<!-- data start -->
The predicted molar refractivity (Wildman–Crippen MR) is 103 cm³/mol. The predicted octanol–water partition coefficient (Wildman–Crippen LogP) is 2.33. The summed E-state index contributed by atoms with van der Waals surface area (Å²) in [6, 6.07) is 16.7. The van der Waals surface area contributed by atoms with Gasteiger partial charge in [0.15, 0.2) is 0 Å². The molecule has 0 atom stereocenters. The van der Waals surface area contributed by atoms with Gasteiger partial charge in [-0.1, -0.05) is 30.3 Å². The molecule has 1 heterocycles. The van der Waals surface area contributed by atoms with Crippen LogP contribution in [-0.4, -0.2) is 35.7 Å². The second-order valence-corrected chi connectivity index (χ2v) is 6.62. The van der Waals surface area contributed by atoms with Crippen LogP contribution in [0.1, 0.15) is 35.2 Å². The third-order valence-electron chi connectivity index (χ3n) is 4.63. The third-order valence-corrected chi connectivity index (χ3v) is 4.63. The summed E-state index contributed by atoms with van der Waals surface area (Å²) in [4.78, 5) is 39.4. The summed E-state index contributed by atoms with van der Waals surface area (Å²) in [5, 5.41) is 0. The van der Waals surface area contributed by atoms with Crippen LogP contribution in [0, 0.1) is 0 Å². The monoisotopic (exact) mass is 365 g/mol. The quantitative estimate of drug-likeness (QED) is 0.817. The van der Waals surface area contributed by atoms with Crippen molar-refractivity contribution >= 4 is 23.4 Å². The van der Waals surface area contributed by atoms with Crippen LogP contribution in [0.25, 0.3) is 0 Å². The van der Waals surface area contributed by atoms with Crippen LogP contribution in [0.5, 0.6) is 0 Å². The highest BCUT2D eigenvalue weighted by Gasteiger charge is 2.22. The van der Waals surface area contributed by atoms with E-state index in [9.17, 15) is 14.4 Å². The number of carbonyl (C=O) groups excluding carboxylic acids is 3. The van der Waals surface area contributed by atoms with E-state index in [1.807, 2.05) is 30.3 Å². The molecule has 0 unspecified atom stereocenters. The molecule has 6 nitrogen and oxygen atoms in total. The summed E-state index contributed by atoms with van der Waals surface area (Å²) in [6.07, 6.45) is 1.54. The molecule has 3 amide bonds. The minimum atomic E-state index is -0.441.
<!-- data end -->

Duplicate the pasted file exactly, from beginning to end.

The predicted molar refractivity (Wildman–Crippen MR) is 103 cm³/mol. The predicted octanol–water partition coefficient (Wildman–Crippen LogP) is 2.33. The summed E-state index contributed by atoms with van der Waals surface area (Å²) in [6, 6.07) is 16.7. The van der Waals surface area contributed by atoms with Gasteiger partial charge in [0.15, 0.2) is 0 Å². The molecule has 0 atom stereocenters. The van der Waals surface area contributed by atoms with Gasteiger partial charge in [-0.1, -0.05) is 30.3 Å². The molecule has 1 heterocycles. The van der Waals surface area contributed by atoms with Crippen LogP contribution in [-0.4, -0.2) is 35.7 Å². The second-order valence-corrected chi connectivity index (χ2v) is 6.62. The van der Waals surface area contributed by atoms with Crippen LogP contribution in [0.1, 0.15) is 35.2 Å². The third-order valence-electron chi connectivity index (χ3n) is 4.63. The third-order valence-corrected chi connectivity index (χ3v) is 4.63. The summed E-state index contributed by atoms with van der Waals surface area (Å²) in [4.78, 5) is 39.4. The summed E-state index contributed by atoms with van der Waals surface area (Å²) in [5, 5.41) is 0. The van der Waals surface area contributed by atoms with Crippen LogP contribution in [0, 0.1) is 0 Å². The monoisotopic (exact) mass is 365 g/mol. The quantitative estimate of drug-likeness (QED) is 0.817. The van der Waals surface area contributed by atoms with Crippen molar-refractivity contribution >= 4 is 23.4 Å². The van der Waals surface area contributed by atoms with Crippen LogP contribution in [0.25, 0.3) is 0 Å². The van der Waals surface area contributed by atoms with Crippen LogP contribution in [0.5, 0.6) is 0 Å². The highest BCUT2D eigenvalue weighted by Gasteiger charge is 2.22. The van der Waals surface area contributed by atoms with E-state index in [9.17, 15) is 14.4 Å². The number of carbonyl (C=O) groups excluding carboxylic acids is 3. The van der Waals surface area contributed by atoms with E-state index in [1.807, 2.05) is 30.3 Å². The molecule has 0 unspecified atom stereocenters. The molecule has 6 nitrogen and oxygen atoms in total. The summed E-state index contributed by atoms with van der Waals surface area (Å²) in [6.07, 6.45) is 1.54. The molecule has 3 amide bonds. The minimum atomic E-state index is -0.441.